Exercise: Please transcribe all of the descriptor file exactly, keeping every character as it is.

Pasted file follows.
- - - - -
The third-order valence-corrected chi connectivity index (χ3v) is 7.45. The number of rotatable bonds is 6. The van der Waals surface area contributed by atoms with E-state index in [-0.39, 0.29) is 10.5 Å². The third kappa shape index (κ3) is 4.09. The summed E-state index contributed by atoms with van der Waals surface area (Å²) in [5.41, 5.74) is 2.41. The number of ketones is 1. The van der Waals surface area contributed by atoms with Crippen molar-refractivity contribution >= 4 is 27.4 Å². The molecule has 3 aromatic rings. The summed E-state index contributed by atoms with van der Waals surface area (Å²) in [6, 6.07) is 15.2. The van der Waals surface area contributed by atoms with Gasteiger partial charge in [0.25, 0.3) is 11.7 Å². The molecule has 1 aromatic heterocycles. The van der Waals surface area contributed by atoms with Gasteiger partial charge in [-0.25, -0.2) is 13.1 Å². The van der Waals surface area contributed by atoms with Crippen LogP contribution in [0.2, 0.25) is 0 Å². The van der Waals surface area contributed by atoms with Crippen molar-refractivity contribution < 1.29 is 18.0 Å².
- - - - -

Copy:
The third-order valence-corrected chi connectivity index (χ3v) is 7.45. The number of rotatable bonds is 6. The van der Waals surface area contributed by atoms with E-state index in [-0.39, 0.29) is 10.5 Å². The third kappa shape index (κ3) is 4.09. The summed E-state index contributed by atoms with van der Waals surface area (Å²) in [5.41, 5.74) is 2.41. The number of ketones is 1. The van der Waals surface area contributed by atoms with Crippen molar-refractivity contribution >= 4 is 27.4 Å². The molecule has 3 aromatic rings. The summed E-state index contributed by atoms with van der Waals surface area (Å²) in [6, 6.07) is 15.2. The van der Waals surface area contributed by atoms with Gasteiger partial charge in [0.25, 0.3) is 11.7 Å². The molecule has 1 aromatic heterocycles. The van der Waals surface area contributed by atoms with Gasteiger partial charge in [-0.25, -0.2) is 13.1 Å². The van der Waals surface area contributed by atoms with Crippen LogP contribution in [0.2, 0.25) is 0 Å². The van der Waals surface area contributed by atoms with Crippen molar-refractivity contribution < 1.29 is 18.0 Å².